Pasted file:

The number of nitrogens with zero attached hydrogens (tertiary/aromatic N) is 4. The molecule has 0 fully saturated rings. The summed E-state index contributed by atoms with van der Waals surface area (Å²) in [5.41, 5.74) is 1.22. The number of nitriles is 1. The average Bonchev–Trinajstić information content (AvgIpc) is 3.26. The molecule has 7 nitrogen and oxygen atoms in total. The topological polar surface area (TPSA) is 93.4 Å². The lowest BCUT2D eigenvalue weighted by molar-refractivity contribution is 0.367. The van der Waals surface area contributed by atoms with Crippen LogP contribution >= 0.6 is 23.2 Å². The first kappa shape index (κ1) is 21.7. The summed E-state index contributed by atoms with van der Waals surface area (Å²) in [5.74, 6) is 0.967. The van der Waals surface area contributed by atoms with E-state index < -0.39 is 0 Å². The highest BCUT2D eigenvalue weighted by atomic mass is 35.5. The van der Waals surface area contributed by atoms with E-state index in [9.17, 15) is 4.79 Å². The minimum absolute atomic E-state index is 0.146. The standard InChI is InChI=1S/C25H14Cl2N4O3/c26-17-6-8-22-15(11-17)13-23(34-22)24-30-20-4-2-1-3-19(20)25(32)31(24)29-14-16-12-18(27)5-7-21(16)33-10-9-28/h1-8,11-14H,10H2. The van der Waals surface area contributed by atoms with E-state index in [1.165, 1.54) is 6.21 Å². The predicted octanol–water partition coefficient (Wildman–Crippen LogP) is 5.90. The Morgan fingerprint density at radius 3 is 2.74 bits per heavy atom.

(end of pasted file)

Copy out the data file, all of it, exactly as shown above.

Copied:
The number of nitrogens with zero attached hydrogens (tertiary/aromatic N) is 4. The molecule has 0 fully saturated rings. The summed E-state index contributed by atoms with van der Waals surface area (Å²) in [5.41, 5.74) is 1.22. The number of nitriles is 1. The average Bonchev–Trinajstić information content (AvgIpc) is 3.26. The molecule has 7 nitrogen and oxygen atoms in total. The topological polar surface area (TPSA) is 93.4 Å². The lowest BCUT2D eigenvalue weighted by molar-refractivity contribution is 0.367. The van der Waals surface area contributed by atoms with Crippen LogP contribution >= 0.6 is 23.2 Å². The first kappa shape index (κ1) is 21.7. The summed E-state index contributed by atoms with van der Waals surface area (Å²) in [5.74, 6) is 0.967. The van der Waals surface area contributed by atoms with E-state index < -0.39 is 0 Å². The highest BCUT2D eigenvalue weighted by atomic mass is 35.5. The van der Waals surface area contributed by atoms with E-state index in [9.17, 15) is 4.79 Å². The minimum absolute atomic E-state index is 0.146. The standard InChI is InChI=1S/C25H14Cl2N4O3/c26-17-6-8-22-15(11-17)13-23(34-22)24-30-20-4-2-1-3-19(20)25(32)31(24)29-14-16-12-18(27)5-7-21(16)33-10-9-28/h1-8,11-14H,10H2. The van der Waals surface area contributed by atoms with E-state index in [1.165, 1.54) is 6.21 Å². The predicted octanol–water partition coefficient (Wildman–Crippen LogP) is 5.90. The Morgan fingerprint density at radius 3 is 2.74 bits per heavy atom.